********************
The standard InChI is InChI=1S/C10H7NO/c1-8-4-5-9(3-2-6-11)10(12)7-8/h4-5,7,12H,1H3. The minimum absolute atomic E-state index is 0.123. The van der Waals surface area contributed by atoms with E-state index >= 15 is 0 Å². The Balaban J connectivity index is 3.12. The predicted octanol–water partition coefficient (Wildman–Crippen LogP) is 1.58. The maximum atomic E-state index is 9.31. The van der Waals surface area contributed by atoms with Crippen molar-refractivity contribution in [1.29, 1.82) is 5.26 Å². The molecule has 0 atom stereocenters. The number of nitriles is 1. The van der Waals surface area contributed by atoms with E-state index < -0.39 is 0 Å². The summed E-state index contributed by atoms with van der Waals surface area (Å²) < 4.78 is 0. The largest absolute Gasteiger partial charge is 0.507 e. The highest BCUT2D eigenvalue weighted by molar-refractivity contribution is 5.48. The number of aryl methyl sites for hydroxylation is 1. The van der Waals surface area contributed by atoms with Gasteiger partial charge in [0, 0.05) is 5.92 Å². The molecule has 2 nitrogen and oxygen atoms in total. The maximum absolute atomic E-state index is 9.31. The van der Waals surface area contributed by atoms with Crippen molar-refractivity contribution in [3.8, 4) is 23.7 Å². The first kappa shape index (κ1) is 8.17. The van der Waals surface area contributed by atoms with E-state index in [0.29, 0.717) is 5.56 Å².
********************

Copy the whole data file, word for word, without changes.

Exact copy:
The standard InChI is InChI=1S/C10H7NO/c1-8-4-5-9(3-2-6-11)10(12)7-8/h4-5,7,12H,1H3. The minimum absolute atomic E-state index is 0.123. The van der Waals surface area contributed by atoms with E-state index >= 15 is 0 Å². The Balaban J connectivity index is 3.12. The predicted octanol–water partition coefficient (Wildman–Crippen LogP) is 1.58. The maximum atomic E-state index is 9.31. The van der Waals surface area contributed by atoms with Crippen molar-refractivity contribution in [1.29, 1.82) is 5.26 Å². The molecule has 0 atom stereocenters. The number of nitriles is 1. The van der Waals surface area contributed by atoms with E-state index < -0.39 is 0 Å². The summed E-state index contributed by atoms with van der Waals surface area (Å²) < 4.78 is 0. The largest absolute Gasteiger partial charge is 0.507 e. The highest BCUT2D eigenvalue weighted by molar-refractivity contribution is 5.48. The number of aryl methyl sites for hydroxylation is 1. The van der Waals surface area contributed by atoms with Gasteiger partial charge in [0, 0.05) is 5.92 Å². The molecule has 2 nitrogen and oxygen atoms in total. The maximum absolute atomic E-state index is 9.31. The van der Waals surface area contributed by atoms with Crippen molar-refractivity contribution in [3.8, 4) is 23.7 Å². The first kappa shape index (κ1) is 8.17. The van der Waals surface area contributed by atoms with E-state index in [0.29, 0.717) is 5.56 Å².